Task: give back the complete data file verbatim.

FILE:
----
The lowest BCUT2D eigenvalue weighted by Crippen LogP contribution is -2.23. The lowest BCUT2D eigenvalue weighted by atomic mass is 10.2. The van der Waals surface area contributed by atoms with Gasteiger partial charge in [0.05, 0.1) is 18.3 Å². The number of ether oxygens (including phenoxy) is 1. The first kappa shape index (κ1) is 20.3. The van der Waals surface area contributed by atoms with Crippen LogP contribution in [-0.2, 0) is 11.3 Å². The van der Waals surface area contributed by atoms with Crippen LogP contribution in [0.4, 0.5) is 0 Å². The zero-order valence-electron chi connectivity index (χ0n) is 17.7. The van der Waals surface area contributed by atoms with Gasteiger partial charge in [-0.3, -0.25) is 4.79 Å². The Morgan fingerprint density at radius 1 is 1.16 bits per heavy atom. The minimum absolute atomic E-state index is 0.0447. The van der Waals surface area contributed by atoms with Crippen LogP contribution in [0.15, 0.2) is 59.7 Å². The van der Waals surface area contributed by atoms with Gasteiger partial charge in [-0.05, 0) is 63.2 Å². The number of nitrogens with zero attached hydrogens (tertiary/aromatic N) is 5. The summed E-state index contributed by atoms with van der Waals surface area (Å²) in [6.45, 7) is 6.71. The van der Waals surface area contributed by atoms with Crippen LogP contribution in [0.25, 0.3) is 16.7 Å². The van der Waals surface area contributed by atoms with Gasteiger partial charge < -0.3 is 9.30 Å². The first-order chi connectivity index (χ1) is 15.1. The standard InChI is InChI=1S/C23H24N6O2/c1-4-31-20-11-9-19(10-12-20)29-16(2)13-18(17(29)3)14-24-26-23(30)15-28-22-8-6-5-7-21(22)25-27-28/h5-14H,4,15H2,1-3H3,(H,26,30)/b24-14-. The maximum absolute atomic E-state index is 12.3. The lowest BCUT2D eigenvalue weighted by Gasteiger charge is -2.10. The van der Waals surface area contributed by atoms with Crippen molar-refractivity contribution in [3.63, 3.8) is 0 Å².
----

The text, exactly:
The lowest BCUT2D eigenvalue weighted by Crippen LogP contribution is -2.23. The lowest BCUT2D eigenvalue weighted by atomic mass is 10.2. The van der Waals surface area contributed by atoms with Gasteiger partial charge in [0.05, 0.1) is 18.3 Å². The number of ether oxygens (including phenoxy) is 1. The first kappa shape index (κ1) is 20.3. The van der Waals surface area contributed by atoms with Crippen LogP contribution in [-0.2, 0) is 11.3 Å². The van der Waals surface area contributed by atoms with Crippen LogP contribution in [0.4, 0.5) is 0 Å². The zero-order valence-electron chi connectivity index (χ0n) is 17.7. The van der Waals surface area contributed by atoms with Gasteiger partial charge in [-0.3, -0.25) is 4.79 Å². The Morgan fingerprint density at radius 1 is 1.16 bits per heavy atom. The minimum absolute atomic E-state index is 0.0447. The van der Waals surface area contributed by atoms with Crippen LogP contribution in [0.15, 0.2) is 59.7 Å². The van der Waals surface area contributed by atoms with Gasteiger partial charge in [-0.05, 0) is 63.2 Å². The number of nitrogens with zero attached hydrogens (tertiary/aromatic N) is 5. The summed E-state index contributed by atoms with van der Waals surface area (Å²) in [6.45, 7) is 6.71. The van der Waals surface area contributed by atoms with Crippen LogP contribution in [0.25, 0.3) is 16.7 Å². The van der Waals surface area contributed by atoms with Gasteiger partial charge < -0.3 is 9.30 Å². The first-order chi connectivity index (χ1) is 15.1. The standard InChI is InChI=1S/C23H24N6O2/c1-4-31-20-11-9-19(10-12-20)29-16(2)13-18(17(29)3)14-24-26-23(30)15-28-22-8-6-5-7-21(22)25-27-28/h5-14H,4,15H2,1-3H3,(H,26,30)/b24-14-. The maximum absolute atomic E-state index is 12.3. The lowest BCUT2D eigenvalue weighted by Gasteiger charge is -2.10. The van der Waals surface area contributed by atoms with Crippen molar-refractivity contribution in [3.63, 3.8) is 0 Å².